The assertion that ours is a mobile society is one that is not borne out by this week's cover subject, Rick Barry—nor by a small but persistent minority of athletes who, when it comes to moving, would rather fight than switch. Despite the advent of the jet plane, which has made nomads of us all, and the rapid erosion of old verities like "Home is where the heart is." these players cling to old ties as if they were million-dollar TV contracts.
This is an article from the Aug. 24, 1970 issue
Obviously, there is more than sentiment involved when a man like Barry balks at moving with the franchise that pays his salary, as Peter Carry points out in his story beginning on page 16. But in a surprising number of cases unearthed by SI correspondents and Reporter Jane Gross, professional athletes show they are burdened with the same sentimental baggage as the rest of us—wanting to be near friends, family and that new grammar school where Johnny did so well last semester.
Babe Ruth was one of the earliest geographic holdouts. In 1920, already an established pitching and hitting star, he was traded from the Red Sox to the New York Yankees. He announced he wouldn't go—having read, no doubt, about the appalling traffic and overcrowding—until the Yankees promised to double his salary. That somehow made it seem all right, and Ruth went down to start the Golden Age of Sport.
Certain cities seem to encourage disenchantment. Jack Kemp, born and bred in California, was certainly less than pleased when the San Diego Chargers sold him to Buffalo in 1962. But he went, endured several winters on Lake Erie and now is running for Congress. O.J. Simpson, also from California, balked when he was drafted by Buffalo in 1969, but in the end he too discovered that most geographic differences can be resolved with money.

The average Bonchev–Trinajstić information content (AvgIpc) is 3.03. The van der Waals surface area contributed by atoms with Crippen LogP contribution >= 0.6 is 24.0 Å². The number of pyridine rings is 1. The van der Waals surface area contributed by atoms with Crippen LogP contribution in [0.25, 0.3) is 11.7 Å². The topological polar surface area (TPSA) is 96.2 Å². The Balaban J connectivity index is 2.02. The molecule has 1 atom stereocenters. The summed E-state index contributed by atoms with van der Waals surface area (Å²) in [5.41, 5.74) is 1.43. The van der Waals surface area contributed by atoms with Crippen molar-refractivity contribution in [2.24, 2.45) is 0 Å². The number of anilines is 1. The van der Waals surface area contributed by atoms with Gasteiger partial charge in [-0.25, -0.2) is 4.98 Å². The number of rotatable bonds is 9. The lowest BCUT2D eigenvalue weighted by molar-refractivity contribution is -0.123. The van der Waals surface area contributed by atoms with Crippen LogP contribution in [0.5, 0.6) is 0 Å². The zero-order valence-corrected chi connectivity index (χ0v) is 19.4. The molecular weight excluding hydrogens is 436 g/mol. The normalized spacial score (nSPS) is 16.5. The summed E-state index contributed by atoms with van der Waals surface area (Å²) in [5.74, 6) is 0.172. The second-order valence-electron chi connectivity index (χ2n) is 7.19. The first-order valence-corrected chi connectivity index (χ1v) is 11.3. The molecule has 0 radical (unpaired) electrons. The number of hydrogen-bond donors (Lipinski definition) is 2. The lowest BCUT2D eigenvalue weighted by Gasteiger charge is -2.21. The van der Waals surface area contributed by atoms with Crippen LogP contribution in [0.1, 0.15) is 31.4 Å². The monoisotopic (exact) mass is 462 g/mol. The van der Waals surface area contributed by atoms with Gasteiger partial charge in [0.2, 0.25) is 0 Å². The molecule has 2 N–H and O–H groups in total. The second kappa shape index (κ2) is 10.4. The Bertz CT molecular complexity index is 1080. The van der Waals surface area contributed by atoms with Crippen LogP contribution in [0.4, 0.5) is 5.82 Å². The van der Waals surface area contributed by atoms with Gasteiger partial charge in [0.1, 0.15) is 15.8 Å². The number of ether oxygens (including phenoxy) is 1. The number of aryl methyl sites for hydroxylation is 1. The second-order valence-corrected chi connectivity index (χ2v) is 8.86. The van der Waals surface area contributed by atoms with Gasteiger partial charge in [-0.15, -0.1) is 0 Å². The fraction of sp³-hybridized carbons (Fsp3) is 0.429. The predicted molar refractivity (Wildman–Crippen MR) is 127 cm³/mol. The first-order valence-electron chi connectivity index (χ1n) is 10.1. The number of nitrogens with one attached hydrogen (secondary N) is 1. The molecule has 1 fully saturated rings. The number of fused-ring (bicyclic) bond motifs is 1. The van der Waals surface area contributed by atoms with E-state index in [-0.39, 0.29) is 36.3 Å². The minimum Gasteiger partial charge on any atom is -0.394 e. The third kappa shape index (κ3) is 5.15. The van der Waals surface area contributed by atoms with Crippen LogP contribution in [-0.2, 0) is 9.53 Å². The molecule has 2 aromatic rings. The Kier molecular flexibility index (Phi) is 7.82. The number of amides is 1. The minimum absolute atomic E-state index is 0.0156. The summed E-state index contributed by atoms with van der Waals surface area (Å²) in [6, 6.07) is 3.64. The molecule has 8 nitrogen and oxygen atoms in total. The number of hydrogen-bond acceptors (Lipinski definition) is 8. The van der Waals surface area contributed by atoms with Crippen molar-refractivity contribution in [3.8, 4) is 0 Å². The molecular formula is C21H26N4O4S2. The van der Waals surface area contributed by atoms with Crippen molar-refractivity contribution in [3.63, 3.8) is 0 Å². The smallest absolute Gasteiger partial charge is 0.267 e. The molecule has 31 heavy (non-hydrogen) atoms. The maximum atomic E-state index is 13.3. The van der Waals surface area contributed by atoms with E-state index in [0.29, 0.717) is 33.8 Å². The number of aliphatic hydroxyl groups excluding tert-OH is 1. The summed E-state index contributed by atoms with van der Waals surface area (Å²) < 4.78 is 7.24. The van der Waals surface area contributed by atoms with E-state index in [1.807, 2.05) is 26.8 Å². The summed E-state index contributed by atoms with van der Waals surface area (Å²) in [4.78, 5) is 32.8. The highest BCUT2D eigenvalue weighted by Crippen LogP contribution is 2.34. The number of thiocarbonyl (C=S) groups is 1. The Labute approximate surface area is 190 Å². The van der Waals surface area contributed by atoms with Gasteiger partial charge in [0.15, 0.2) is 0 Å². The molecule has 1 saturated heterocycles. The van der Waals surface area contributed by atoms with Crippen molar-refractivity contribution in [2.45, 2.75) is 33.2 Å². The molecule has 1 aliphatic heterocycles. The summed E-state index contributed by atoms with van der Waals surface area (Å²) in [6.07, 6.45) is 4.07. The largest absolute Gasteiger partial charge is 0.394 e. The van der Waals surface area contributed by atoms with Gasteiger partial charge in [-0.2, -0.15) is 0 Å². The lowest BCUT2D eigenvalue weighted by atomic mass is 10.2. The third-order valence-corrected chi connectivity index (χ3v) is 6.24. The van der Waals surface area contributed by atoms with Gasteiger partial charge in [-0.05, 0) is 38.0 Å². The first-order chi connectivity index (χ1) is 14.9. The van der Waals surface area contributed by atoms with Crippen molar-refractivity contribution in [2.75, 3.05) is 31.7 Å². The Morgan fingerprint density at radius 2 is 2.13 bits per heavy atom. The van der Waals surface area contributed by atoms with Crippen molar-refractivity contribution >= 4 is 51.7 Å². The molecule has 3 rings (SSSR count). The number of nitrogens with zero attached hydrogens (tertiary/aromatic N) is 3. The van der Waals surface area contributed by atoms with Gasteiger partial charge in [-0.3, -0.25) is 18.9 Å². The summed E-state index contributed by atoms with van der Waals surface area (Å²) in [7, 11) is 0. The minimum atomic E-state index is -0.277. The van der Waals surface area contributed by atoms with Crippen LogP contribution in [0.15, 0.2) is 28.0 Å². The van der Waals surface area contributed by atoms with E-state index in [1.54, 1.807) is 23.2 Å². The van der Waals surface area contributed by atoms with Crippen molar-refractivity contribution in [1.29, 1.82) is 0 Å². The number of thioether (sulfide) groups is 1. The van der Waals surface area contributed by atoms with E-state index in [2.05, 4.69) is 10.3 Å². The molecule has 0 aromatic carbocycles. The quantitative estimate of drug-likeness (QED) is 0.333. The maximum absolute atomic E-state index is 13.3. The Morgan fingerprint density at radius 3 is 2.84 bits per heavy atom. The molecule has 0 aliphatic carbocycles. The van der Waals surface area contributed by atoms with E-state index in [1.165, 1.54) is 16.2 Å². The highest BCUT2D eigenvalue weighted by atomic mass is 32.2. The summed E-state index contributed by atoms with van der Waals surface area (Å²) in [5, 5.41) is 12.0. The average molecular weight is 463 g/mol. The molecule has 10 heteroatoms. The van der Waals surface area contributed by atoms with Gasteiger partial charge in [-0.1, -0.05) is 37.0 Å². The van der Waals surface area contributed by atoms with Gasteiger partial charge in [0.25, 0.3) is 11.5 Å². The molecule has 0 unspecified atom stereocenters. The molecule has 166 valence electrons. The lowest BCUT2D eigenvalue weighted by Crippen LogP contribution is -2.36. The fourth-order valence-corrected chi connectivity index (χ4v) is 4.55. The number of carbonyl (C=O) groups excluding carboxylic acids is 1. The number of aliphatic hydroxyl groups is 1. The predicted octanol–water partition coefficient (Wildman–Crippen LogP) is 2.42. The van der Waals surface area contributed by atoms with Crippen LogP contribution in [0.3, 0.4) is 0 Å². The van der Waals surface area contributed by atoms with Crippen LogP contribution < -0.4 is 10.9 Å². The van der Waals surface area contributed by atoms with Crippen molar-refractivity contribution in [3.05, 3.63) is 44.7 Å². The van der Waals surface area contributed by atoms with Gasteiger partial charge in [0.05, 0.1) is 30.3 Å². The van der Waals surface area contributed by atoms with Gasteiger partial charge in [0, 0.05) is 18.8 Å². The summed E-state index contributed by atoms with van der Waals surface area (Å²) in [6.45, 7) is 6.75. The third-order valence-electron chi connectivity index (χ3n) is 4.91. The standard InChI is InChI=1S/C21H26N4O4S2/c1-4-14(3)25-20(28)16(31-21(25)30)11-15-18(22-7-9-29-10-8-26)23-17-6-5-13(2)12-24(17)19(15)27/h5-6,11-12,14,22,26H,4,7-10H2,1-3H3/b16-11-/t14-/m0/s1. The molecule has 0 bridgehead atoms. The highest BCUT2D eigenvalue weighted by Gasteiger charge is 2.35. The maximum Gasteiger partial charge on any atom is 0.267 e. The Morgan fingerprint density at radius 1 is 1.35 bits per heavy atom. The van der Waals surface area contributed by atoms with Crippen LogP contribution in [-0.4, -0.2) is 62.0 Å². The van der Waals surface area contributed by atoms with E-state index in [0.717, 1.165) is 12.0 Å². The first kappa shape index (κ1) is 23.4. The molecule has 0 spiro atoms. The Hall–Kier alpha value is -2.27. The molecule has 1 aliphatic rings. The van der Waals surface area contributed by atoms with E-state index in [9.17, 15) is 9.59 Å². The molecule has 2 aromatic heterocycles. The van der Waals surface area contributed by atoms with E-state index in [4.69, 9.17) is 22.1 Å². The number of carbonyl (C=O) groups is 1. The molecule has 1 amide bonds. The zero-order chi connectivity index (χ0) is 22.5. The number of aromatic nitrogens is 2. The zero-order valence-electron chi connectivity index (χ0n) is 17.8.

Some, apparently, cannot. Billy Cunningham of the Philadelphia 76ers let it be known after last season that he was thinking about sitting out this one so that he could play for the Carolina Cougars in the next one. Subsequent negotiations cooled that plan somewhat, but Cunningham's idea was born less from greed than homesickness—he played college ball in Carolina, his wife's a Carolina gal, and like that.
Occasionally outside activities—insurance businesses, bowling alleys, nightclubs—play an important role in an athlete's thinking about relocation. Bernie Casey, the wide receiver, began his pro football career with the San Francisco 49ers, then was traded to Atlanta after six years on the Coast. Not unusual. But Casey, a serious and talented painter who had exhibited his work in galleries in San Francisco and Los Angeles, probably perceived the limitations on a black artist in the heart of Dixie and refused to go. So the 49ers switched signals and traded him to the Rams, who in turn dealt off a player to satisfy Atlanta's claims. As it happened, the L.A. player involved was Tom Moore, who had already told the Rams that his other career, a mortgage business with a branch in Atlanta, made returning to L.A. impossible. They all lived happily ever after.
Entire teams have been known to resist uprooting. Players from the NBA Hawks, most of them black, were apprehensive at first about their shift to Atlanta from St. Louis. But the team management, assisted by Bill Bridges, put on a PR (for "player relations") campaign that assuaged the team's fears. At the moment, the L.A. Stars of the ABA are reported skeptical for similar reasons about moving to Salt Lake City, where the black players have reported some community resistance.
Club owners probably wish players like Barry would take a leaf from the book of the late Louis (Bobo) Newsom, a pitcher who exchanged uniforms 17 times among nine major league clubs in a 20-year career. Now there was a man for all regions.